A New Angle for Healthcare Careers

Florida Polytechnic University Offers New Health Systems Engineering Program


Michael Ortiz’s plan is a career in health informatics once he graduates with his degree from Florida Polytechnic University.

Ortiz, a junior at the Lakeland Science, Technology, Engineering and Mathematics (STEM) university, says he was “curiously excited” when he found out the public university is offering its first Health Systems Engineering (HSE) program. 

The HSE program is the first undergraduate curriculum in Florida with a concentration in health systems engineering, according to the school. The program will allow students interested in STEM and healthcare careers a way to prepare for jobs in both areas.  


“I’m very much a people person and like to deal with people. I wanted to do something that directly impacts others. I want to get into a good, quality (healthcare) system where I can affect change and make progress on systems that are already in place” says Ortiz, 23, of Kissimmee. 

Dr. Grisselle Centeno, director of the HSE program and a professor in the Florida Poly data science and business analytics department, says the new undergraduate program will give students the chance to learn how to use STEM skills in healthcare delivery careers. The program will allow students pursuing a degree in data science or business analytics to concentrate in health systems engineering. Those majoring in computer science or electrical, mechanical or computer engineering also will be able to get HSE certificates.

Career opportunities in HSE systems include engineering in healthcare, health informatics, health data science, medical device development and medical supply chain management. Centeno says healthcare captures 18 percent of the national gross domestic product, equal to about $3.5 trillion. She says there are challenges and opportunities to improve health systems in hospitals and clinics, which constitute about 80 percent of the 18 percent.

Overall, HSE helps hospitals and medical centers more efficiently handle and compile day-to-day data and records while making patient records more accurate, complete and streamlined.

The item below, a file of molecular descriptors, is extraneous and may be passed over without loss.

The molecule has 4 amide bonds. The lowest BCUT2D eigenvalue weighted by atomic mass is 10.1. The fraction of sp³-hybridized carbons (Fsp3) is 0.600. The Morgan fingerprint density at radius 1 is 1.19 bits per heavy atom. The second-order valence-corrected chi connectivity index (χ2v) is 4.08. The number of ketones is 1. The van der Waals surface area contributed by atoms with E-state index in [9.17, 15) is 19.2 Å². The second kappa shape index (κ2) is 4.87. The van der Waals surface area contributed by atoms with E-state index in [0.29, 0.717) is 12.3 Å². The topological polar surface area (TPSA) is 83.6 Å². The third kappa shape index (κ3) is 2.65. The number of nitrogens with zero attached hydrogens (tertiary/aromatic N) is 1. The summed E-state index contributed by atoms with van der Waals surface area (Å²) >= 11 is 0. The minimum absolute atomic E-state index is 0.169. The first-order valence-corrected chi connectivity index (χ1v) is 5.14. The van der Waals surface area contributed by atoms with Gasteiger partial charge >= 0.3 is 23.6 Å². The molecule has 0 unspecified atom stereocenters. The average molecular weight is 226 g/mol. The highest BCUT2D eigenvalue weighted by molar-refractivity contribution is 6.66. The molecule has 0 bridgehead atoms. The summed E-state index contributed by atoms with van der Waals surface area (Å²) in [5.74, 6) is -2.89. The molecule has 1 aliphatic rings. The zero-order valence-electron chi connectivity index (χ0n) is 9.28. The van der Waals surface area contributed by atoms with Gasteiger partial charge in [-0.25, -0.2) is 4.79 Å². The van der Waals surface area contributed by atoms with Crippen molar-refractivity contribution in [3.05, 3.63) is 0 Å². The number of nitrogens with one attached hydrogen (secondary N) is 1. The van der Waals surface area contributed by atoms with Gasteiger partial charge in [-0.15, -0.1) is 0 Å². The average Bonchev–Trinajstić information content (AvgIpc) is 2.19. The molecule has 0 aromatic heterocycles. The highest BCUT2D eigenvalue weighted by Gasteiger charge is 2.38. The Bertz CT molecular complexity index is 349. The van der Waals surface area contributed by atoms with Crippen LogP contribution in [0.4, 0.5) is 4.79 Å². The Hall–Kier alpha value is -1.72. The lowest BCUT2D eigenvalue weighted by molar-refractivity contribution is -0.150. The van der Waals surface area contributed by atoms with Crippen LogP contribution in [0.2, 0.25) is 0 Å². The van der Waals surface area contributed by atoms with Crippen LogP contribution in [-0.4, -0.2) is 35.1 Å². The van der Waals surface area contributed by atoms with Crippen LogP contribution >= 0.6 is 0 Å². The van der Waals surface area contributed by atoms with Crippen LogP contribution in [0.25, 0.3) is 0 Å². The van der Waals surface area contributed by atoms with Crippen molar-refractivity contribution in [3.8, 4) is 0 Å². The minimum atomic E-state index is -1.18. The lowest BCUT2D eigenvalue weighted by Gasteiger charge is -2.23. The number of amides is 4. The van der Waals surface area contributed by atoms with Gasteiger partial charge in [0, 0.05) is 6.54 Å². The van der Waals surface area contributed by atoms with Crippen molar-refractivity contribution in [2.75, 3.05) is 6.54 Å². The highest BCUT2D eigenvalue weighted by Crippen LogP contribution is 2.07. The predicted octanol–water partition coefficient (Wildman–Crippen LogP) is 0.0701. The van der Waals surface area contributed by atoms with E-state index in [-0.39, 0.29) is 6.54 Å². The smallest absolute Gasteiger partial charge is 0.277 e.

Centeno says the university had a degree in Health Informatics, which is less formal and leaned more toward academics, whereas the HSE evolved to focus on research, systems education and special projects. 

“This (HSE) has been an idea since the beginning of Florida Poly,” says Centeno, who is in her second year at Florida Poly and 20th year in her teaching career. “After I arrived, the school wanted to find an area that will bring about a distinction and help differentiate it from sister universities in the area, a way to distinguish its faculty and students.” 

As for the curriculum for HSE, Centeno says HSE wants to partner with the university’s Advanced Mobility Institute, which focuses on transportation and the ongoing evolution of connected and autonomous vehicles, as well as the Florida Industrial and Phosphate Research Institute in Bartow. She says HSE’s concentration is on “process, analysis and decision-making.” 

The HSE program, which got additional startup funding through an anonymous donor, covers organizational skills and courses to show healthcare improvement through engineering and mathematical and computational modeling. To help do that, Florida Poly will be working with healthcare industry partners such as Lakeland Regional Health, H. Lee Moffitt Cancer Center & Research Institute, and AdventHealth Nicholson Center in Celebration to develop hands-on projects for students. 

“Our students are generally very healthy and perhaps never stepped into a hospital. They don’t understand…what the role healthcare plays within the national economy,” adds Centeno, a native of Puerto Rico who also taught at Tampa’s University of South Florida. “We bring all that to their attention during the first two weeks of classes because we want our students to become immediate contributors when they graduate.

Centeno says HSE students should want to help transform healthcare delivery and can come from any of the university’s backgrounds and take part in the structured programs in a “we help you, you help us” partnership. 

Other than a solid background, knowledge and good career in healthcare, Centeno says the motivation behind HSE is “health.” 

“We’ll always have health and health issues and opportunities to improve them,” she says.
“With natural disasters and now COVID-19, those are extra motivators for us to continue to train and for our students to contribute. Students can recognize all the things they can do and how they can apply their knowledge not only in the classroom but in the hospital and real healthcare systems while having an immediate impact on patient experiences”

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